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Get yourself organised

Every month, Oliver Burkeman invites you to improve your work life

by Psychologies

Dial down the stress levels at work by getting yourself organised. Once you have things in order you will feel in control and energised.

The project

In days gone by, physical work was certainly hard, but it was simple. By contrast, office jobs involve a thousand moving parts: messages to reply to, projects to juggle, meetings to prepare for. If you learn how to stay on top of everything, you’ll feel happier – plus you’ll gain a useful reputation for being organised.

The aim

When people say they want to ‘get organised’, or improve their time management, they really mean they want to feel more in control. Work stress often isn’t the result of having too much to do, but rather fearing you’ll forget something. To feel calmer, then, you needn’t wait until you’ve completed all your work – and that’ll never happen, anyway. All you need is to find ways to enhance the feeling of control.

The theory

Two principles are crucial here. The first is what the productivity guru David Allen calls ‘universal capture’. Make sure that wherever you are – in the bathroom, at the gym – you have some way to take a note when tasks spring to mind. The second is to keep matters simple. Here’s one basic system: designate one ‘collection zone’ where you collect everything still to be dealt with – papers, scribbled notes. For digital stuff, use your inbox instead; you can email yourself reminders. Then, buy a tiny notebook to carry everywhere; when you make a note, tear out the page and add it to your collection zone. A few times per week, clear everything from the zone – file things away; add tasks to your to-do list. Make this a habit, and you’ll bring sanity to the chaos.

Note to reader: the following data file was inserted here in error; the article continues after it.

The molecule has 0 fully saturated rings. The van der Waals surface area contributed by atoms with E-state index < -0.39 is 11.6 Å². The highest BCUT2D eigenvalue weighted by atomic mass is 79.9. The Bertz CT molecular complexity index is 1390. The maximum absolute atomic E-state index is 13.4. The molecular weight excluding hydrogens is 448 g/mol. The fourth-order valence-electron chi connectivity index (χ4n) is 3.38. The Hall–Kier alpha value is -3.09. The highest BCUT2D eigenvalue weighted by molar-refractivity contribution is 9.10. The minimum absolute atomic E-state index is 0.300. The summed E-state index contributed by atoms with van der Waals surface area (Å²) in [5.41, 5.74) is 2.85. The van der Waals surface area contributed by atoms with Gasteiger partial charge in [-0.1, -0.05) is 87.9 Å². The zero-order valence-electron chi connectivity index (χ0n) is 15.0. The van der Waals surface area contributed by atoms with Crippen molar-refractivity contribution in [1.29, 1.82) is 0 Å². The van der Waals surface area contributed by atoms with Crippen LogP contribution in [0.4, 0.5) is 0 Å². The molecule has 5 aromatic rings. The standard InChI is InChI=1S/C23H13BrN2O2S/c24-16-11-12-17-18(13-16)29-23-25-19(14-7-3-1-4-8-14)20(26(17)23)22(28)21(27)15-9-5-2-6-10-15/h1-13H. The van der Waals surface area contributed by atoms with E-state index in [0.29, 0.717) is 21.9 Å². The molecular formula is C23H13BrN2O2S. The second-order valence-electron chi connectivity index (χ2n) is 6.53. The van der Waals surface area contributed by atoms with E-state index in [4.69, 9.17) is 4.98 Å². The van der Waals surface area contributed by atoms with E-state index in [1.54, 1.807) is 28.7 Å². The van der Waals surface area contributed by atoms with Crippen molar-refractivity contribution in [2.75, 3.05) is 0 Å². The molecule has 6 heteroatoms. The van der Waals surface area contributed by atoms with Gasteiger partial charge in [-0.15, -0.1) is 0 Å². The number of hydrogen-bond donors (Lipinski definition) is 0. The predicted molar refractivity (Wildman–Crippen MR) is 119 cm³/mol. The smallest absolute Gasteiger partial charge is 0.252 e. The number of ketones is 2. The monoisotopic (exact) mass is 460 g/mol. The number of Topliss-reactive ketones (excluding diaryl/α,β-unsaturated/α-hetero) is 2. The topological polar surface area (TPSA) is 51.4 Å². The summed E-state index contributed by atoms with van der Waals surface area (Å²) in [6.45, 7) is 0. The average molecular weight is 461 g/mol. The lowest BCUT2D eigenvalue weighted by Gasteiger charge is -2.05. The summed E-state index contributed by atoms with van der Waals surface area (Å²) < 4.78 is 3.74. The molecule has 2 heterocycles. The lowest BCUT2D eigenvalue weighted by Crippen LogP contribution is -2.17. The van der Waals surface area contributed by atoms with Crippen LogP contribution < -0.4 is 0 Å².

Now try it out

  • Use the cloud. Apps like Evernote (evernote.com) and OneNote (onenote.com) let you store to-do lists and documents so they’re accessible from any device. If you’re always a click away from your data, you’ll fret less about things slipping your mind.
  • Track your ‘waiting-fors’. Few of us remember to keep a list of things we’re waiting for other people to do – reply to emails, send promised documents, and so on. But it’s a crucial way to stay on the ball.
  • Let it go. It’s important to keep track of what matters. But it’s just as important not to waste energy keeping track of what doesn’t. Are your desk drawers a mess? Do you rarely get round to checking Facebook? If these things don’t cause you problems… leave them as they are.

Oliver Burkeman is the author of ‘The Antidote: Happiness For People Who Can’t Stand Positive Thinking’ (Canongate, £8.99)

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